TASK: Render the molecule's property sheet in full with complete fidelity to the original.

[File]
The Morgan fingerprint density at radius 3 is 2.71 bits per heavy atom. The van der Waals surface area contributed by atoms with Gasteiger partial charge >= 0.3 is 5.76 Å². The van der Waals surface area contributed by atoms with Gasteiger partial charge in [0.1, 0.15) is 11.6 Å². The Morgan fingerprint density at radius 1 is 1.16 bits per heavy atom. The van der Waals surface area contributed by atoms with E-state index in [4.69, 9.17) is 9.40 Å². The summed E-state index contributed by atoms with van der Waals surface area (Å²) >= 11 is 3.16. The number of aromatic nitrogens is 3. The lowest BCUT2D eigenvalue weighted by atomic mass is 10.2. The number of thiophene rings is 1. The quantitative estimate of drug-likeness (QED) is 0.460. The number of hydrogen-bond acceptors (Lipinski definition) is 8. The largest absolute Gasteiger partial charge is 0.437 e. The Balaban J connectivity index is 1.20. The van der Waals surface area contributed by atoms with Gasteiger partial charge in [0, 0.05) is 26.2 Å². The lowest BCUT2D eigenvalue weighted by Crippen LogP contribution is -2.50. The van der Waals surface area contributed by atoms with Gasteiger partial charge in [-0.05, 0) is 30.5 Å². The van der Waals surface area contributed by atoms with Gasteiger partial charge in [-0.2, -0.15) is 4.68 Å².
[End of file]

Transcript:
The Morgan fingerprint density at radius 3 is 2.71 bits per heavy atom. The van der Waals surface area contributed by atoms with Gasteiger partial charge >= 0.3 is 5.76 Å². The van der Waals surface area contributed by atoms with Gasteiger partial charge in [0.1, 0.15) is 11.6 Å². The Morgan fingerprint density at radius 1 is 1.16 bits per heavy atom. The van der Waals surface area contributed by atoms with E-state index in [4.69, 9.17) is 9.40 Å². The summed E-state index contributed by atoms with van der Waals surface area (Å²) >= 11 is 3.16. The number of aromatic nitrogens is 3. The lowest BCUT2D eigenvalue weighted by atomic mass is 10.2. The number of thiophene rings is 1. The quantitative estimate of drug-likeness (QED) is 0.460. The number of hydrogen-bond acceptors (Lipinski definition) is 8. The largest absolute Gasteiger partial charge is 0.437 e. The Balaban J connectivity index is 1.20. The van der Waals surface area contributed by atoms with Gasteiger partial charge in [0, 0.05) is 26.2 Å². The lowest BCUT2D eigenvalue weighted by Crippen LogP contribution is -2.50. The van der Waals surface area contributed by atoms with Gasteiger partial charge in [-0.05, 0) is 30.5 Å². The van der Waals surface area contributed by atoms with Gasteiger partial charge in [-0.2, -0.15) is 4.68 Å².